Sport, the final frontier. More, and more, queer people are coming out even in the most difficult arena, sports. For professional athletes coming out can be daunting. For some, career ending. This month I’ll explore the history of queer athletes then look at how far we’ve come.
Recently, there have been some inspiring stories of men in rougher sports who have expressed who they are and been embraced by their teams. Queer people can, and do, excel in every area of life.
It all started with Dave Kopay in 1975. It wasn’t easy back then. Athletes sign contracts containing morals clauses intended to protect teams, and corporate sponsors, from potentially damaging behaviour. Coming out would have been a morals issue in Kopay’s time.
Billie Jean King was another queer pioneer in sport. She challenged gender stereotypes by defeating Bobby Riggs in a “battle of the sexes” tennis match.
I can’t do justice in a short piece to all the brave people who have led us to where we are today.
Until recently most athletes did not come out until their Olympic, or professional, careers were over. Greg Luganis didn’t until 1994. The stakes were, and sometimes still are, very high, putting careers, and lucrative endorsements, on the line.
Recently rugby stars, Keegan Hurst, Gareth Thomas, and Sam Stanley, joined the ranks of out athletes. World Rugby has teamed up with International Gay Rugby to promote inclusivity in the ultra-masculine sport.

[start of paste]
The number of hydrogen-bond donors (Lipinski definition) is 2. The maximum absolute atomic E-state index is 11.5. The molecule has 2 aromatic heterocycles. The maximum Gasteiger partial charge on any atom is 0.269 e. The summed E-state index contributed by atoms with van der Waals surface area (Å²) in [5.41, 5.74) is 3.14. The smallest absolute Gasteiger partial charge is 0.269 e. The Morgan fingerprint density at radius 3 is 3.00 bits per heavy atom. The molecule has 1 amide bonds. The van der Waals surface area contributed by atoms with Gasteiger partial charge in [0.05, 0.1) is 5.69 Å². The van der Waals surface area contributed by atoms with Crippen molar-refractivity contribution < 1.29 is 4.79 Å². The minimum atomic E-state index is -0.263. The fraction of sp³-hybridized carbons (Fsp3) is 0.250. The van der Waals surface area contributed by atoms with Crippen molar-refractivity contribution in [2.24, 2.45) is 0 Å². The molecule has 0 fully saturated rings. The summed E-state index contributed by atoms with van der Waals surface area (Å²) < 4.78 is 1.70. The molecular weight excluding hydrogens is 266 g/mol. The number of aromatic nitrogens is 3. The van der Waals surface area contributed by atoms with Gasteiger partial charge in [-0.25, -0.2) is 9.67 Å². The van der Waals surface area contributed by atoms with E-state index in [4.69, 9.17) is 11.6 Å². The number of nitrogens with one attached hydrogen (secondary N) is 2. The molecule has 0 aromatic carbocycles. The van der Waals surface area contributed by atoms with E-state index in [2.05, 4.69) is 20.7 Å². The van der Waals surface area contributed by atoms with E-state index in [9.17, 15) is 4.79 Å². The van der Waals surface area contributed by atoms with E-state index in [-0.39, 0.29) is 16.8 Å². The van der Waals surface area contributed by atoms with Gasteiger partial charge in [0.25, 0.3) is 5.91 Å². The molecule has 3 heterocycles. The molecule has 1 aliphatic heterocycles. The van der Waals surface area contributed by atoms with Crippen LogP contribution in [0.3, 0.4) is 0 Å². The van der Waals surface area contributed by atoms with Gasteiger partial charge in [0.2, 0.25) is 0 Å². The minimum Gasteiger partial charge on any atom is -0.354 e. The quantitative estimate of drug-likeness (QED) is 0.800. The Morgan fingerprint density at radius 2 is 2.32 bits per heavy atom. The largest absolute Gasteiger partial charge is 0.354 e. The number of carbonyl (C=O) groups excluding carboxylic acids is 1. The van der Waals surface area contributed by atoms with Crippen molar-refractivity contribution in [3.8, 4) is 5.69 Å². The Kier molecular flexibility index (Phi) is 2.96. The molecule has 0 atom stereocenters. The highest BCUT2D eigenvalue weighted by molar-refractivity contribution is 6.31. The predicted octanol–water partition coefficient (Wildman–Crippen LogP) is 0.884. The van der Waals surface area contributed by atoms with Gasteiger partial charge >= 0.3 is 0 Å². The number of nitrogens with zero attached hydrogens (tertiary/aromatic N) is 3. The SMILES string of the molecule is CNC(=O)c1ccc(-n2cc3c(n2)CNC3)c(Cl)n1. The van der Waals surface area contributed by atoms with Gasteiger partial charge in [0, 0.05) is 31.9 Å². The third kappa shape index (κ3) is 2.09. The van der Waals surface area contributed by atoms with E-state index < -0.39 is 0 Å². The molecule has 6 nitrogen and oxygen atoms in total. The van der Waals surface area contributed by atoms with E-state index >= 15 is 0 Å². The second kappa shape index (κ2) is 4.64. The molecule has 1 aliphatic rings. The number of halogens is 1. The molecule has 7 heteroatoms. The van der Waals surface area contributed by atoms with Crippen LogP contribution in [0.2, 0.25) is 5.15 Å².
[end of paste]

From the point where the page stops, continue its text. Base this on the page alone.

Sports teams have always been very challenging for gay athletes. Within the camaraderie, and intimacy, of the team homosexuality can be seen as a powerful threat to cohesion. But, when Thomas came out he was embraced. He was even featured in a heart warming ad for Guinness beer.
Most recently up and coming British track athlete Tom Bosworth revealed that he is gay. The world is changing.
Is there still any significance to these athletes coming out? Do out sports figures contribute to our ongoing struggle for equality? I think the answer is a resounding yes. They help create shifts.
In hard hitting team sports like, rugby, American football, or hockey, they educate fans. At least some homophobic followers may stop to think before they throw a nasty insult, or assault someone, if they know their hero athlete is queer.
Out athletes force people to question their assumptions about what it means to be gay. They prove that gay men can be masculine. The fans may not be waving rainbow flags but we are moving in the right direction.
The most powerful impact that out sports figures have is on kids. They show queer children what’s possible. That they can succeed at whatever sport they want. That they can be accepted by, and integrated into, a team.
Straight kids who find themselves with a gay, or bi, hero will be more accepting of their queer peers. Hopefully encouraging an environment where talent, and teamwork, rather than sexuality, are the primary measures of potential.
I believe queer people in the public eye have a responsibility to come out. I deeply respect people’s boundaries. Everyone has the right to choose when, and with whom, they are out, But, when someone chooses the path of fame, with all of the accolades, and benefits it brings, they should be expected to give back.
Successful athletes are heroes to the next generation. That comes with power. If you are a closeted athlete, you owe it to yourself, and your fans, to shine bright as who you really are. You have no idea how many lives you may positively impact with that simple brave act, or in how many ways it will make your own life better.